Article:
Film: In Bruges

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Film:

In Bruges

Director: Martin McDonagh
Honors:
Genres:
Distributor: Universal Studios

Colin Farrell and Academy Award-nominee Ralph Fiennes star in this edgy, action-packed comedy, filled with thrilling chases, spectacular shoot-outs and an explosive ending you won’t want to miss!

Hit men Ray (Farrell) and Ken (Brendan Gleeson, Harry Potter) have been ordered to cool their heels in the storybook city of Bruges (it’s in Belgium) after finishing a big job. But since hit men make the worst tourists, they soon find themselves in a life & death struggle of comic proportions against one very angry crime boss (Fiennes)!

Get ready for the outrageous and unpredictable fun you will have In Bruges, the movie critics are calling, “wildly entertaining”—Stephen Rebello, Playboy.

Reviews

Amazon.com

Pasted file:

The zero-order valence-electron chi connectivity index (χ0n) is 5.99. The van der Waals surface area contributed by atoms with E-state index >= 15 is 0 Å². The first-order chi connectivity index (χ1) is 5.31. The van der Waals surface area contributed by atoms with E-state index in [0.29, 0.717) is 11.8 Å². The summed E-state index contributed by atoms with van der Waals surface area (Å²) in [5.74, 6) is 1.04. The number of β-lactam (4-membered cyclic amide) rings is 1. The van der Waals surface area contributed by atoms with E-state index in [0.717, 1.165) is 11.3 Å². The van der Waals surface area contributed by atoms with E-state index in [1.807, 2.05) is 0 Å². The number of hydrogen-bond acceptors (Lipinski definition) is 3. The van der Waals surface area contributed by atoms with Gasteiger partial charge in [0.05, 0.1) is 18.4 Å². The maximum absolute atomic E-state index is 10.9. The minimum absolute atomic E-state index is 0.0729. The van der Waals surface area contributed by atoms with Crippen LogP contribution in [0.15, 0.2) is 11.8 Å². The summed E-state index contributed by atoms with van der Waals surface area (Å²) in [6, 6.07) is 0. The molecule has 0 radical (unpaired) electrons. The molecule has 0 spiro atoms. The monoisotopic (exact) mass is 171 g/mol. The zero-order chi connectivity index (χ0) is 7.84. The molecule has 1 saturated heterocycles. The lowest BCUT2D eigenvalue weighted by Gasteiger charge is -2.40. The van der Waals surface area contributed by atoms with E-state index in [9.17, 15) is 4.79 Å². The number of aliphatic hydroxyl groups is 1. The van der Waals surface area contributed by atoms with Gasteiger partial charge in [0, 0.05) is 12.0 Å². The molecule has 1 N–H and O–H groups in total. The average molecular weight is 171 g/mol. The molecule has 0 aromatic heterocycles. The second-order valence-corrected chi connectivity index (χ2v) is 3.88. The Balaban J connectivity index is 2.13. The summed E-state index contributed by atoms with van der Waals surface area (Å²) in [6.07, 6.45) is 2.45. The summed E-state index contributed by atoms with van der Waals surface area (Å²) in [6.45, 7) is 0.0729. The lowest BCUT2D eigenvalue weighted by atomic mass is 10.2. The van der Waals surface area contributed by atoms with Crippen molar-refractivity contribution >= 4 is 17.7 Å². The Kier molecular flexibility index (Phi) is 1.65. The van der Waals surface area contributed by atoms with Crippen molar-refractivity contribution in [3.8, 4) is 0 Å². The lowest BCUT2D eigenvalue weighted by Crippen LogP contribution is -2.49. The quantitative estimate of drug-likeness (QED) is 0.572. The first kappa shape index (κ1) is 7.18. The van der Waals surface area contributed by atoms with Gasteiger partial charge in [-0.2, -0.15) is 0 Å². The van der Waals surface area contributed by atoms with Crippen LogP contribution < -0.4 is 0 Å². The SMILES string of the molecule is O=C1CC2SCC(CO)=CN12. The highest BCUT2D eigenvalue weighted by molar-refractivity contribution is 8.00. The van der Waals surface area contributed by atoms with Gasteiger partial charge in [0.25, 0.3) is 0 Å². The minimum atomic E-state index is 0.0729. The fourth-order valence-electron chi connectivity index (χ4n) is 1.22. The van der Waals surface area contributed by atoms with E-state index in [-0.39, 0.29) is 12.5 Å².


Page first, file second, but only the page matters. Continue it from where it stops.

The considerable pleasures of In Bruges begin with its title, which suggests a glumly self-important art film but actually fits a rattling-good tale of two Irish gangsters “keepin’ a low profile” after a murder gone messily wrong. Bruges, the best-preserved medieval town in Belgium, is where the bearlike veteran Ken (Brendan Gleeson) and newbie triggerman Ray (Colin Farrell) have been ordered by their London boss to hole up for two weeks. As the sly narrative unfolds like a paper flower in water, “in Bruges” also becomes a state of mind, a suspended moment amid centuries-old towers and bridges and canals when even thuggish lives might experience a change in direction. And throughout, the viewer has ample opportunity to consider whose pronunciation of “Bruges” is more endearing, Gleeson’s or Farrell’s. The movie marks the feature writing-directing debut of playwright Martin McDonagh, whose droll meditation on sudden mortality, Six Shooter, copped the 2005 Oscar for best live-action short. Although McDonagh clearly relishes the musicality of his boyos’ brogue and has written them plenty of entertaining dialogue, In Bruges is no stageplay disguised as a film. The script is deceptively casual, allowing for digressions on the newly united and briskly thriving Europe, and annexing passers-by as characters who have a way of circling back into the story with unanticipatable consequences. That includes a film crew—shooting a movie featuring, to Ray’s fascination, “a midget” (Jordan Prentice)—and a fetching blond production assistant (Clémence Poésy) whose job description keeps evolving. There’s one other key figure: Harry, the Cockney gang boss whose omnipotence remains unquestioned as long as he remains offscreen, back in England, as if floating in an early Harold Pinter play. Harry has reasons inextricably tender and perverse for selecting Bruges as his hirelings’ destination, and eventually he emerges from the aether to express them—first as a garrulous telephone voice and then in the volatile form of Ralph Fiennes. By that point the charmed moment of suspension, already shaken by several irruptions of violence, is pretty well doomed. But In Bruges continues to surprise and satisfy right up to the end. —Richard T. Jameson
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